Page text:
By the end of this post, combined with my previous Crossplane intro posts, you should be capable of implementing a fairly robust Crossplane configuration. There is a lot more to be familiar with, but you can get a long way just knowing what I’ve covered so far.
Continuing with the series on Crossplane Composition patches, Im covering ToCompositeFieldPath here. As the name implies, this is the inverse of FromCompositeFieldPath. It’s used when we need a value created in one resource template (Managed Resource) supplied to another resource template or nested XR. We can even use combinations of ToCompositeFieldPath and FromCompositeFieldPath to pass values from one nested XR to another,
I’ll once again use the aws platform reference configuration (link to repo here), as it has examples of ToCompositeFieldPath in several spots. To review, XRs (Composite Resources) select a Composition, within the Composition we have resource templates that create Managed Resources and/or other XRs (nested XR). All of the Managed Resources created by a Composition are then tied to the XR that selected the Composition.
Within the aws platform reference configuration, we see an XR called XCluster. XCluster accepts a few inputs to provision an EKS cluster (number of nodes, node size, and a chart version for Prometheus Helm chart). It selects a Composition called xclusters.aws.platformref.upbound.io that has three templates in its resources block. All three are other XRs (this is referred to as nested XRs). I’ll focus on the XNetwork and XEKS resource templates. These two nested XRs result in a VPC with all the networking and an attached EKS cluster with all of the required IAM roles and attached policies.
Note: The XNetwork and XEKS XRs could be combined into a single XR, but having them separated provides modularity, allowing us to reuse the networking XR for other use cases that don’t include EKS.
Let’s take a look at a ‘basic’ ToCompositeFieldPath patch. In the ‘Clustter’ resource template of the nested XEKS XR Composition (This is the resource to create an EKS cluster, docs here) . Since ToCompositeFieldPath is the inverse of FromCompositeFieldPath, we have to think of the fromFieldPath and toFieldPath as inverse. We are taking a value created within the resource the template provisions and patching it to a field of the XR. In the case of the third patch below, the we are patching the status.atProvider.identity.oidc.issuer value to the status.eks.oidc field of the XR. In doing so, we can then patch that value into a separate resource template within the Composition.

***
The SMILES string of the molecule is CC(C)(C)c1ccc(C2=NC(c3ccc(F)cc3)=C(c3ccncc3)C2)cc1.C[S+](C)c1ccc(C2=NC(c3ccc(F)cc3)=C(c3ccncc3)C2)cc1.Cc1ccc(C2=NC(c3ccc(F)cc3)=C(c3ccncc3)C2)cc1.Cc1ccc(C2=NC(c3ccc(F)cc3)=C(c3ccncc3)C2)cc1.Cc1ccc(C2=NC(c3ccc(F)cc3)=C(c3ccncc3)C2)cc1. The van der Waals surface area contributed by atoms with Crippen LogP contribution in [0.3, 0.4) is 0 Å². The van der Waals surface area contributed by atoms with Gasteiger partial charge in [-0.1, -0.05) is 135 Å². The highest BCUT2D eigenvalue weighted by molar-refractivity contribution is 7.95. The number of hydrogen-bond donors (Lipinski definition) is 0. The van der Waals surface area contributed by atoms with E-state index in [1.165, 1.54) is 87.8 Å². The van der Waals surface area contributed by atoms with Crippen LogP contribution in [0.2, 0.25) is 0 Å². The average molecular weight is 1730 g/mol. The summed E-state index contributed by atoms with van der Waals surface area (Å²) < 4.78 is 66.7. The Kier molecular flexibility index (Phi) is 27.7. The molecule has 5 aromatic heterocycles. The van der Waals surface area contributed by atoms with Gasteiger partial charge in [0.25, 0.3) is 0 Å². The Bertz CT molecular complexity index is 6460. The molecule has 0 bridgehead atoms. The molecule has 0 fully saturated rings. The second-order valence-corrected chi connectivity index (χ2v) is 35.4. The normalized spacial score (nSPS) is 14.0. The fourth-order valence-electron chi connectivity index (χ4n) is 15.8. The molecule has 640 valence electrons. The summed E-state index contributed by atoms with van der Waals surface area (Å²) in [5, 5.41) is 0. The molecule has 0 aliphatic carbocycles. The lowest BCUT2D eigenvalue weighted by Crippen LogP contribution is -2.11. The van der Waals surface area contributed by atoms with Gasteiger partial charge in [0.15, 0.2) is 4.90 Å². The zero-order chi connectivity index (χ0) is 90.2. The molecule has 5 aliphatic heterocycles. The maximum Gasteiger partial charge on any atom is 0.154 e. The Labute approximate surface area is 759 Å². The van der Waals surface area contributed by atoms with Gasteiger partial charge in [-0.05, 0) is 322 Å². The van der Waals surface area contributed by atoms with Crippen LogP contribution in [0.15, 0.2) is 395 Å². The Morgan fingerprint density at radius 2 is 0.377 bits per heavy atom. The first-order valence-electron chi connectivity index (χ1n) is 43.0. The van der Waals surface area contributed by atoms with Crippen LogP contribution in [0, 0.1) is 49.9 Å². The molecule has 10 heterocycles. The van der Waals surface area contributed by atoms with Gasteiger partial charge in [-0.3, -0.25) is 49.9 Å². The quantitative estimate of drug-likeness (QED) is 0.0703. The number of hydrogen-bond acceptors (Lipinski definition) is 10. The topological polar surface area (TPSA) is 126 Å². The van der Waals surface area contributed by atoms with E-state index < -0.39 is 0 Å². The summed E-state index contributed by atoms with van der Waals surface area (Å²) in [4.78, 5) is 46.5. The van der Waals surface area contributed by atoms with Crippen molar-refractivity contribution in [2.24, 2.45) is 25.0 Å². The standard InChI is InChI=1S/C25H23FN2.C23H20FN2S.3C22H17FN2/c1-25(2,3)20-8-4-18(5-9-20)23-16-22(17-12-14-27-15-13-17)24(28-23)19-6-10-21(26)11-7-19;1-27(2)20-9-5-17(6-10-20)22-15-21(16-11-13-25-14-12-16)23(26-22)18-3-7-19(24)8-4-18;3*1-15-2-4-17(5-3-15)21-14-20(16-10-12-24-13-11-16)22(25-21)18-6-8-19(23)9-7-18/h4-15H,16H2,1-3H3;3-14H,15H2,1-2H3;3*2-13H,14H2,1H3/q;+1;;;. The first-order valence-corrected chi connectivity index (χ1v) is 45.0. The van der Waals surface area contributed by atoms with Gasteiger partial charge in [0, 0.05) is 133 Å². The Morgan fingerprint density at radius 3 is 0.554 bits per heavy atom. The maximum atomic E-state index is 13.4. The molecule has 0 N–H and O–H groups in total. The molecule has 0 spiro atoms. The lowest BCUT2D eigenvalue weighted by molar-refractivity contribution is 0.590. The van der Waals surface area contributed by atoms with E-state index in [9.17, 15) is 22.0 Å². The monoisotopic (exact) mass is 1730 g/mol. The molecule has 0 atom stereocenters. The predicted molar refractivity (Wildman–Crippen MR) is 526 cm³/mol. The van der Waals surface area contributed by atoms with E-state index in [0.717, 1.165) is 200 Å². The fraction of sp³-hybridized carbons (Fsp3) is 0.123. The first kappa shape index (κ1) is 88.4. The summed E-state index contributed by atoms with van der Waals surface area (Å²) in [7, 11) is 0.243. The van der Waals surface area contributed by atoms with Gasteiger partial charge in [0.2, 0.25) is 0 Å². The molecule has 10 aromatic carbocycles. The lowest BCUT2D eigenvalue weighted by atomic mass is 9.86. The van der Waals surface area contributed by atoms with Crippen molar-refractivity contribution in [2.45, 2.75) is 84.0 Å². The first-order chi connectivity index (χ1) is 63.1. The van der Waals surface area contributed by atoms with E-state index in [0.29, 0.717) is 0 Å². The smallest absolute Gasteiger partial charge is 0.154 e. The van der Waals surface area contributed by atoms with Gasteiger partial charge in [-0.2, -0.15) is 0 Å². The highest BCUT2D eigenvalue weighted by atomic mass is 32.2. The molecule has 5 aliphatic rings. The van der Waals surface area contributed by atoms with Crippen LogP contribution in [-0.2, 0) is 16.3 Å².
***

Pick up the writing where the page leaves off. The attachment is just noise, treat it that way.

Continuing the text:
Below, we see the resource template within the Composition that is patching from the field. We’ve create an EKS cluster, which generated an OIDC Issuer url, patched that value to the XR, and then created an OIDC Provider and supplied the Issuer url to it.
This next one is a bit trickier because it’s not patching to the XR from a Managed Resource. It’s patching to the XR from a nested XR. Again, think about From and To as inverse. When this nested XR is created it selects its own Composition. Within that Composition we patch that XR at the status.subnetIds field from resource templates that create subnets. Then via the second patch below, we patch the value of that XR’s status.subnetIds to this XR’s status.subnetIds. This is ultimately used to patch the subnetIds to the nested XEKS XR. This more complex patching method is how we pass values from one nested XR to another,
Note: In many cases, we can use Selectors to retrieve values between XRs and resource templates. In this case, we are going the longer way to work around a json patching challenge with arrays.
That’s the ToCompositeFieldPath patch. Next up will be CombineFromComposite and CombineToComposite patches.
Note: When patching to an XR, the field you are patching to must be defined via the XRD. A convenient ‘easy button’ is to add a freeform field within the XR’s status schema. With the below field, anything you patch to status.values will be created (e.g. status.values.someId will create the status.values.someId field on the fly)